Even though the entire population of the world is susceptible to the harmful consequences, children and elderly population groups are quite vulnerable to the resulting health risks and also have prolonged aftereffects.[1],[4] Further, those people residing in small islands, coastal localities, major cities, and hilly areas are extremely vulnerable to the climate-related consequences.[4] Most of the small islands have a high prevalence of climate-related diseases, but the climate deterioration has accounted for a significant rise in the caseload of these infectious diseases and even affected the parameter of access to safe food supplies, clean water, and better sanitation facilities.[4]

Furthermore, owing to the rising sea levels, any land earmarked for agriculture can no longer be used for the same due to the contamination of the soil with sea water.[1],[2] Furthermore, these raised water levels have forced people to migrate to higher regions, which leaves a serious mental impact on the lives of the affected populations.[1],[4] From the health sector perspective, apart from being resistant to the strong storms or other extreme environment-related events, health centers have to simultaneously enhance their capacity to meet the needs of the population.[4]

Owing to the presence of numerous problems in the small islands, there is an immense need to strengthen the early-warning disease surveillance systems, to promote early detection of the outbreaks, and to follow it up with the initiation of a prompt response.[1],[2] In addition, there is a need to foster linkages with the welfare agencies to prioritize the issue of climate change, augment awareness about the impact of climate change on humans, generate evidence about the same through promotion of research activities, and assist nations in building capacity to minimize health vulnerability to climate change.[1],[2],[3],[4]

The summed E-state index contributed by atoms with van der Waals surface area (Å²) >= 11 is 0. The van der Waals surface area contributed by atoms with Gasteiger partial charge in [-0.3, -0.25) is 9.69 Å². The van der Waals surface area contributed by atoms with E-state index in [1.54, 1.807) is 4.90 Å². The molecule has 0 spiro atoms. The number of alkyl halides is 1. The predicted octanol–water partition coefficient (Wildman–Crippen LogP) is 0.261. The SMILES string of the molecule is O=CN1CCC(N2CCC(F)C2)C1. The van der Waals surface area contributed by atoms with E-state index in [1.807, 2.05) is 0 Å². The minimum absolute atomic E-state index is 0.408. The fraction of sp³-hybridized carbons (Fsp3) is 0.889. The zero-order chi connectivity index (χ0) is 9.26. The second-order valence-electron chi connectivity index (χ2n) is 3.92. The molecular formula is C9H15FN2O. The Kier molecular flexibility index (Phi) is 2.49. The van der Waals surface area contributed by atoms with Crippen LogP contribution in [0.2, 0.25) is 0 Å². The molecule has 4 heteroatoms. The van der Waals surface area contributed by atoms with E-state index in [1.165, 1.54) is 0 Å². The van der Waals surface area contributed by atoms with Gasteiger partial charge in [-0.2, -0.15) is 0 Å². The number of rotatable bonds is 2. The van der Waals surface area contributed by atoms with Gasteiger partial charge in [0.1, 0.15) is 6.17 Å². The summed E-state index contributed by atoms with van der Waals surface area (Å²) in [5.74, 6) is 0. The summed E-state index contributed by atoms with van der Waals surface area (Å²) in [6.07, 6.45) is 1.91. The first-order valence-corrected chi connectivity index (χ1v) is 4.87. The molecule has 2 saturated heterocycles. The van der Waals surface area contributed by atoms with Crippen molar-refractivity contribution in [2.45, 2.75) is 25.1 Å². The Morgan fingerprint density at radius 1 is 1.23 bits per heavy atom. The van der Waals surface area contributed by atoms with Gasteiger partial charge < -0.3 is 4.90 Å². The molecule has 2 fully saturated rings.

To conclude, the impact of climate change on human health has been extensive, with people living in small islands being extremely vulnerable to the consequences. It is high time that the agenda is given priority and steps are taken to minimize the impact of the climate change on health.

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Conflicts of interest

There are no conflicts of interest.

  References Top

World Health Organization. Climate Change and Health – Fact Sheet No. 266. World Health Organization; 2018. Available from: http://www.who.int/mediacentre/factsheets/fs266/en/. [Last accessed on 2018 Nov 08].  Back to cited text no. 1
Shrivastava SR, Shrivastava PS, Ramasamy J. Recommending global public health strategies to counter the impact of climate change on health. J Med Soc 2017;31:138-9.  Back to cited text no. 2
  [Full text]  
Shrivastava SR, Shrivastava PS, Ramasamy J. Responding to the risk posed to health and environment by short-lived climate pollutants. Int J Adv Med Health Res 2016;3:1-2.  Back to cited text no. 3
World Health Organization. Climate Change and its Impact on Health on Small Island Developing States. World Health Organization; 2017. Available from: http://www.who.int/features/2017/climate-small-islands/en/. [Last accessed on 2018 Nov 07].  Back to cited text no. 4